for the nurse/ he said ; and as he opened the 
door he added with an effort : ^ I'm glad we 
can give you a good report of lily.' He winced 
as the we slipped out, but Haskett seemed not 
to notice it. 

* Thank you, Mr. Waythorn. It's been an 
anxious time for me.' 

* Ah, well, that's past. Soon she'll be able to 
go to you.' Waythorn nodded and passed out. 

In his own room he flung himself down with 
a groan. He hated the womanish sensibility 
which made him suflFer so acutely from the 
grotesque chances of life. He had known when 
he married that his wife's former husbands were 
both living, and that amid the multiplied con- 
tacts of modern existence there were a thousand 
chances to one that he would run against one 
or the other, yet he found himself as much dis- 
turbed by his brief encounter with Haskett as 
though the law had not obligingly removed all 
difficulties in the way of their meeting. 

Waythorn sprang up and began to pace the 


room nervously. He had not suffered half as 
much from his two meetings with Varick. It 
was Haskett's presence in his own house that 
made the situation so intolerable. He stood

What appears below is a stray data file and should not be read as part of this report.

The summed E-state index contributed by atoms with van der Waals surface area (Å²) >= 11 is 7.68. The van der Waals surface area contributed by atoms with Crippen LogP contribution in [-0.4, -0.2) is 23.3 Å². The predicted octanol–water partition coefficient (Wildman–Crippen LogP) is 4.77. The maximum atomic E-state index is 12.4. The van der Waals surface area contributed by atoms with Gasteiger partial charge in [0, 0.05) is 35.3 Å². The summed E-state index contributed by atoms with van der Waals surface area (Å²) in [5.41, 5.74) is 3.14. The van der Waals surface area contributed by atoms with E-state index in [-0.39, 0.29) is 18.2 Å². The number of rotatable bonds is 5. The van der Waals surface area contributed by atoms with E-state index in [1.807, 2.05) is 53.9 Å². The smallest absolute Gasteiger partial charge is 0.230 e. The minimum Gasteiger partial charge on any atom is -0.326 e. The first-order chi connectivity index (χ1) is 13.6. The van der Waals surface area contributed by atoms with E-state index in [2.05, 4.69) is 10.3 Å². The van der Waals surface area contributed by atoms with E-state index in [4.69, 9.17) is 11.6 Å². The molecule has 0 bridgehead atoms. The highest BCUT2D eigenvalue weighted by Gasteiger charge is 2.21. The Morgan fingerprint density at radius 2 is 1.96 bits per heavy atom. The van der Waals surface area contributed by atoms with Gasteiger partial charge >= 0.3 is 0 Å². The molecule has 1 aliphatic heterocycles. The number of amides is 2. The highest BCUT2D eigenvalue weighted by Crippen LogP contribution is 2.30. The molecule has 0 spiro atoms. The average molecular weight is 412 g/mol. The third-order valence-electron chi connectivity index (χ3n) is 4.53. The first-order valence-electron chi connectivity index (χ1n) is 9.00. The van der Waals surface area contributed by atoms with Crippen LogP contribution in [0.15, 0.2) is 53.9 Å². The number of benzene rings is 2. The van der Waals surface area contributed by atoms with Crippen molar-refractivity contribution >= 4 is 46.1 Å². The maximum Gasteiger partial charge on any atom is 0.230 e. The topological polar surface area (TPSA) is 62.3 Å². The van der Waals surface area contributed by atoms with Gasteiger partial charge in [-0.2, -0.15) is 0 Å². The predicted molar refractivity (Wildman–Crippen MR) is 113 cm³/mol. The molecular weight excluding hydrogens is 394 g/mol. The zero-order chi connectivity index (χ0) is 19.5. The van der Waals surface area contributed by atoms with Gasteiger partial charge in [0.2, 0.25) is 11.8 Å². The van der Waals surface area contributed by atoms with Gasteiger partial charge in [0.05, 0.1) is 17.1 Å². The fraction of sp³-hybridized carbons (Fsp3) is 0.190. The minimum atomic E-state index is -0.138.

still, hearing steps in the passage. 

* This way, please,* he heard the nurse say. 
Haskett was being taken upstairs, then : not 
a corner of the house but was open to him. 
Waythorn dropped into another chair, staring 
vaguely ahead of him. On his dressing-table 
stood a photograph of Alice, taken when he 
had first known her. She was Alice Varick 
then — ^how fine and exquisite he had thought 
her! Those were Varick's pearls about her 
neck. At Waythorn's instance they had been 
returned before her marriage. Had Haskett 
ever given her any trinkets — and what had 
become of them, Waythorn wondered ? He 
realized suddenly that he knew very little of 
Haskett's past or present situation ; but from 
the man's appearance and manner of speech he 
could reconstruct with curious precision the 
surroundings of Alice's first marriage. And it 
startled him to think that she had, in the back- 
ground of her life, a phase of existence so 
difierent from anything with which he had con- 
nected her. Varick, whatever his faults, was a 
gentleman, in the conventional, traditional sense 
of the term : the sense which at that moment 
seemed, oddly enough, to have most meaning 
to Waythorn. He and Varick had the same 
social habits, spoke the same language, imder- 


stood the same allusions. But this other man 
... it was grotesquely uppermost in Way- 
thorn's mind that Haskett had worn SLjnzdc^^^ 
tie attached with an elastic. Why should that 
ridiculous detail symboHze the whole man ? 
Waythorn was exasperated by his own paltri- 
ness, but the fact of the tie expanded, forced 
itself on him, became as it were the key to 
Alice's past. He could see her, as Mrs. Haskett, 
sitting in a ^ front parlour ' furnished in plush, 
with a pianola, and a copy of * Ben Hur ' on 
the centre-table. He could see her going to